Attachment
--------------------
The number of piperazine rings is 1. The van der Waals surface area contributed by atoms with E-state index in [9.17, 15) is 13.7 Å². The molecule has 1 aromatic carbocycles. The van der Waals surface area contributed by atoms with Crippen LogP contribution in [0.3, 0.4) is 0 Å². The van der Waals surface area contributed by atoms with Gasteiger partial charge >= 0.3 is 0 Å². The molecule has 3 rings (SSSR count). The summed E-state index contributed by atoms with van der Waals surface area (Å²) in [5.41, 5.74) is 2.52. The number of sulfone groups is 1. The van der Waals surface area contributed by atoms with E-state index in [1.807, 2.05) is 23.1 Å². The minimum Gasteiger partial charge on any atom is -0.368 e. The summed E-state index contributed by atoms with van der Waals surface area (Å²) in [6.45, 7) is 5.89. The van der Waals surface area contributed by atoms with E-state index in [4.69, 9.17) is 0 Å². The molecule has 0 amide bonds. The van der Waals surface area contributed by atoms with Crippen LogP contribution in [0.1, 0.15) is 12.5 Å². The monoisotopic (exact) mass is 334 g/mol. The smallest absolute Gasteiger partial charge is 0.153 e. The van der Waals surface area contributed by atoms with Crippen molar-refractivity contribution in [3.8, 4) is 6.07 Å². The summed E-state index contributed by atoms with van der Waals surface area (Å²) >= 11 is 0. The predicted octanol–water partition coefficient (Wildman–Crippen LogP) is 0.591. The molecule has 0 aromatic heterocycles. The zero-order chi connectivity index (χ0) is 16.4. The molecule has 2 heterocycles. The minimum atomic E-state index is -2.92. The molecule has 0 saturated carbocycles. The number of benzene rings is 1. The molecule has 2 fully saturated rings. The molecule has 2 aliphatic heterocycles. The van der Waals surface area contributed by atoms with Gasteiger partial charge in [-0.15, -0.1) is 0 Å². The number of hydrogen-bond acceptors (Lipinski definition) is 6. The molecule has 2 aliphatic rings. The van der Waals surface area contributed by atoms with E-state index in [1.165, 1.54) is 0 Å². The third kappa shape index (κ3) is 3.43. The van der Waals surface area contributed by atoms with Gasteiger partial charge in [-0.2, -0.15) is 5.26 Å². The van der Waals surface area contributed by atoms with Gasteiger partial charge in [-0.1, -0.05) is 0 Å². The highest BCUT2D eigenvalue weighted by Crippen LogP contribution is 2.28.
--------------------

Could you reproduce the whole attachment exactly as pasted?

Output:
The number of piperazine rings is 1. The van der Waals surface area contributed by atoms with E-state index in [9.17, 15) is 13.7 Å². The molecule has 1 aromatic carbocycles. The van der Waals surface area contributed by atoms with Crippen LogP contribution in [0.3, 0.4) is 0 Å². The van der Waals surface area contributed by atoms with Gasteiger partial charge >= 0.3 is 0 Å². The molecule has 3 rings (SSSR count). The summed E-state index contributed by atoms with van der Waals surface area (Å²) in [5.41, 5.74) is 2.52. The number of sulfone groups is 1. The van der Waals surface area contributed by atoms with E-state index in [1.807, 2.05) is 23.1 Å². The minimum Gasteiger partial charge on any atom is -0.368 e. The summed E-state index contributed by atoms with van der Waals surface area (Å²) in [6.45, 7) is 5.89. The van der Waals surface area contributed by atoms with E-state index in [4.69, 9.17) is 0 Å². The molecule has 0 amide bonds. The van der Waals surface area contributed by atoms with Crippen LogP contribution in [0.1, 0.15) is 12.5 Å². The monoisotopic (exact) mass is 334 g/mol. The smallest absolute Gasteiger partial charge is 0.153 e. The van der Waals surface area contributed by atoms with Crippen molar-refractivity contribution in [3.8, 4) is 6.07 Å². The summed E-state index contributed by atoms with van der Waals surface area (Å²) >= 11 is 0. The predicted octanol–water partition coefficient (Wildman–Crippen LogP) is 0.591. The molecule has 0 aromatic heterocycles. The zero-order chi connectivity index (χ0) is 16.4. The molecule has 2 heterocycles. The minimum atomic E-state index is -2.92. The molecule has 0 saturated carbocycles. The number of benzene rings is 1. The molecule has 2 fully saturated rings. The molecule has 2 aliphatic heterocycles. The van der Waals surface area contributed by atoms with Gasteiger partial charge in [-0.15, -0.1) is 0 Å². The number of hydrogen-bond acceptors (Lipinski definition) is 6. The molecule has 2 aliphatic rings. The van der Waals surface area contributed by atoms with E-state index in [1.165, 1.54) is 0 Å². The third kappa shape index (κ3) is 3.43. The van der Waals surface area contributed by atoms with Gasteiger partial charge in [-0.2, -0.15) is 5.26 Å². The van der Waals surface area contributed by atoms with Gasteiger partial charge in [-0.1, -0.05) is 0 Å². The highest BCUT2D eigenvalue weighted by Crippen LogP contribution is 2.28.